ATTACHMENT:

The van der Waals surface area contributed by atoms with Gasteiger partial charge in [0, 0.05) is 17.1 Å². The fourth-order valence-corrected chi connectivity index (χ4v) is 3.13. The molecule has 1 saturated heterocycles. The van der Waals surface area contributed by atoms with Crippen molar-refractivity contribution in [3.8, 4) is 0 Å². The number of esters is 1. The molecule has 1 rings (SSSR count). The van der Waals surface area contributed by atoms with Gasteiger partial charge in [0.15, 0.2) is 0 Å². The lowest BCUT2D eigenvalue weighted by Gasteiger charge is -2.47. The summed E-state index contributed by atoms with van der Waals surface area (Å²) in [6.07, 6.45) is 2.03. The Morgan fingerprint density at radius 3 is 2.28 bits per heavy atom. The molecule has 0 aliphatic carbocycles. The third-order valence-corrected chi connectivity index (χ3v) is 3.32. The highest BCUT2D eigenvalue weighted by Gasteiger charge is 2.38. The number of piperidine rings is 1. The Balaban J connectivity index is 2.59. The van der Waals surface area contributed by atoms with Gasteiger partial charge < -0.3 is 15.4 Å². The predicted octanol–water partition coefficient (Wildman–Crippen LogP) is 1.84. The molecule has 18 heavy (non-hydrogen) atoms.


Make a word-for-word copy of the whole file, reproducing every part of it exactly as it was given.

The van der Waals surface area contributed by atoms with Gasteiger partial charge in [0, 0.05) is 17.1 Å². The fourth-order valence-corrected chi connectivity index (χ4v) is 3.13. The molecule has 1 saturated heterocycles. The van der Waals surface area contributed by atoms with Crippen molar-refractivity contribution in [3.8, 4) is 0 Å². The number of esters is 1. The molecule has 1 rings (SSSR count). The van der Waals surface area contributed by atoms with Gasteiger partial charge in [0.15, 0.2) is 0 Å². The lowest BCUT2D eigenvalue weighted by Gasteiger charge is -2.47. The summed E-state index contributed by atoms with van der Waals surface area (Å²) in [6.07, 6.45) is 2.03. The Morgan fingerprint density at radius 3 is 2.28 bits per heavy atom. The molecule has 0 aliphatic carbocycles. The third-order valence-corrected chi connectivity index (χ3v) is 3.32. The highest BCUT2D eigenvalue weighted by Gasteiger charge is 2.38. The number of piperidine rings is 1. The Balaban J connectivity index is 2.59. The van der Waals surface area contributed by atoms with Gasteiger partial charge < -0.3 is 15.4 Å². The predicted octanol–water partition coefficient (Wildman–Crippen LogP) is 1.84. The molecule has 18 heavy (non-hydrogen) atoms.